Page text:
FOR MANY people, the Hollywood blockbuster “Top Gun” captures the allure of becoming a pilot. In it, fighter-pilot trainees don aviator sunglasses and flight suits, and zipp about the skies to a soaring 1980s soundtrack. But despite such pop-culture appeal, America’s Air Force is struggling to capture the imagination of would-be recruits. This year it will be short of around 900 new airmen.
To counter this, the Air Force is stepping up its efforts to recruit new cadets. This month they introduced a $35,000 signing-on bonus for newly hired military airmen, the first new incentive of its kinds since 1999. Commercial carriers, too, are trying to entice more newcomers with better financial rewards. The average pay for new pilots in that sector has nearly tripled from $20,000 to $59,000 in the past three years.
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One of the main barriers for would-be pilots is training. To become a pilot requires an investment of $200,000, often more than student loans will cover. In addition trainees are required by law to fly 1,500 hours before being hired by a commercial airline. This delays the moment of fully paid employment and is another cost that student loans do not finance. The shortfall is most severely felt by regional carriers which experienced a steep hiring drop between 2014 and 2016.
Another part of the problem is that an aging workforce is coupled with a mandatory retirement age. Over the next ten years, 42% of civil-aviation pilots will have to retire at 65. Boeing estimates that 117,000 new pilots will have to be hired to offset this and accommodate the future growth of the industry.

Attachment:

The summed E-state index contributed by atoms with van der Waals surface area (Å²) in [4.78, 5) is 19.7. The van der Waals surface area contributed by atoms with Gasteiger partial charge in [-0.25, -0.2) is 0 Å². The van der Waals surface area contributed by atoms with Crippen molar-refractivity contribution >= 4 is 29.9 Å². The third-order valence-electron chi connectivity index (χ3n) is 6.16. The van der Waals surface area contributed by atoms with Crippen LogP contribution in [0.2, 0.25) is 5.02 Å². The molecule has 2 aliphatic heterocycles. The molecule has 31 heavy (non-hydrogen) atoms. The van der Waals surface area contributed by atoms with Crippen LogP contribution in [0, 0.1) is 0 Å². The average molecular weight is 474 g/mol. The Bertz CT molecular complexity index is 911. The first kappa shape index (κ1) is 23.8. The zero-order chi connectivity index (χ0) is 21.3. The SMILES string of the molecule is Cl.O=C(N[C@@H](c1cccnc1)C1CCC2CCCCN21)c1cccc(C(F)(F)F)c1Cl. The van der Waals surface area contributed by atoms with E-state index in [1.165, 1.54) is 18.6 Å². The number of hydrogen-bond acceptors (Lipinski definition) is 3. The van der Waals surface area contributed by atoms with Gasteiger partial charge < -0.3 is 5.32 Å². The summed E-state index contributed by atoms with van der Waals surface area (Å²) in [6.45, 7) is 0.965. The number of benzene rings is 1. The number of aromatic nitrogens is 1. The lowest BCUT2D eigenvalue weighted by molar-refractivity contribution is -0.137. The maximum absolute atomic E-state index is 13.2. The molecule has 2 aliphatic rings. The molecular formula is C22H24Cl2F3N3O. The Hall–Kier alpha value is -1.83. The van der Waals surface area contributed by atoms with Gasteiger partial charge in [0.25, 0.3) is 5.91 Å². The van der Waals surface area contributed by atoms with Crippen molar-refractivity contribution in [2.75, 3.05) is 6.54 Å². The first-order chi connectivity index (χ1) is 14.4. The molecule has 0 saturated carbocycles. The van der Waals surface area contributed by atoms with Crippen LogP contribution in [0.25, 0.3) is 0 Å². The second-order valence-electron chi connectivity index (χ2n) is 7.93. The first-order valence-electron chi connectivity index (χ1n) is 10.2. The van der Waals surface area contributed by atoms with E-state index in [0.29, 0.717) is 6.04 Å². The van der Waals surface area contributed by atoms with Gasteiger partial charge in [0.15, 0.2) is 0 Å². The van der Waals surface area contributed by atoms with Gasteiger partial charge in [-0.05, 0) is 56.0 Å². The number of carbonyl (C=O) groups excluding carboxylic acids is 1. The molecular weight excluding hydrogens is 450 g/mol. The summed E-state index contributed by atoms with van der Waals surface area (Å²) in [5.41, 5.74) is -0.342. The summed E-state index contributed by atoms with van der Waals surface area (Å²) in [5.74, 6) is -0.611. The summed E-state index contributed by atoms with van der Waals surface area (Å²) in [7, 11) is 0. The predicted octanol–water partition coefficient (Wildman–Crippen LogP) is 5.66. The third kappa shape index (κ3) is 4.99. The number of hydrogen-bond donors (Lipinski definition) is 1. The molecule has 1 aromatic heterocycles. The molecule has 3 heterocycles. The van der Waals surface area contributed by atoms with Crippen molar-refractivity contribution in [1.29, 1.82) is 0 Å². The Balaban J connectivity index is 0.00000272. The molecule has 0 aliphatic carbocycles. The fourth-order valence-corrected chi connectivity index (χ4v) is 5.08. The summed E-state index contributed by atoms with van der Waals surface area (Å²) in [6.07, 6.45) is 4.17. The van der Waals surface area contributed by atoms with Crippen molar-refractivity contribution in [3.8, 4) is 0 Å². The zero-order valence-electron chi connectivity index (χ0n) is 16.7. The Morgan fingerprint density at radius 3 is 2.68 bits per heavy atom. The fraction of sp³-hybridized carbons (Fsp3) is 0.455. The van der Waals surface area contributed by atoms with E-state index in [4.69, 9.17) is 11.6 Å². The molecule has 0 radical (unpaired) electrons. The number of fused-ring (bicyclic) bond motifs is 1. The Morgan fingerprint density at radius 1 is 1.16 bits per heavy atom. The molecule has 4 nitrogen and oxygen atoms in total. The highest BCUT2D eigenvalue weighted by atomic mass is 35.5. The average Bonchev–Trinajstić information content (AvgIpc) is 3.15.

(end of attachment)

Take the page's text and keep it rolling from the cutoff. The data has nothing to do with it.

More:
Pilot shortfalls are already having an effect, particularly on regional carriers. Short-distance flights operated by regional airlines are often more expensive than longer routes run by well-staffed major carriers. For example, a quick check of flight prices shows that a five-hour trip from Seattle to New York is only $30 more expensive than a 50-minute jaunt from Seattle to Bellingham in Washington.
More concerning, however, are the increased service disruptions. Between 2013 and 2016, 23% of all American airports experienced a reduction of scheduled services of at least 20%, according to figures from OAG, a data provider. Much of this is because of pilot shortages, argues the Regional Airline Association, a trade group. Though the largest carriers have been less disrupted, regional airlines have been forced to cut flights to more-remote destinations.
Military leaders and commercial-airline bosses are already lobbying congress to alter the rules that govern flying. High on their wishlist are changes like student loans tailored for those pursuing a career in aviation and easier ways for pilots to clock up more flying hours. In the past being a pilot was considered a glamorous job. Though some of that appeal still lingers, today public policymakers just need to focus on making it financially feasible.
Military and civil-aviation bosses are stepping up their efforts to recruit new pilots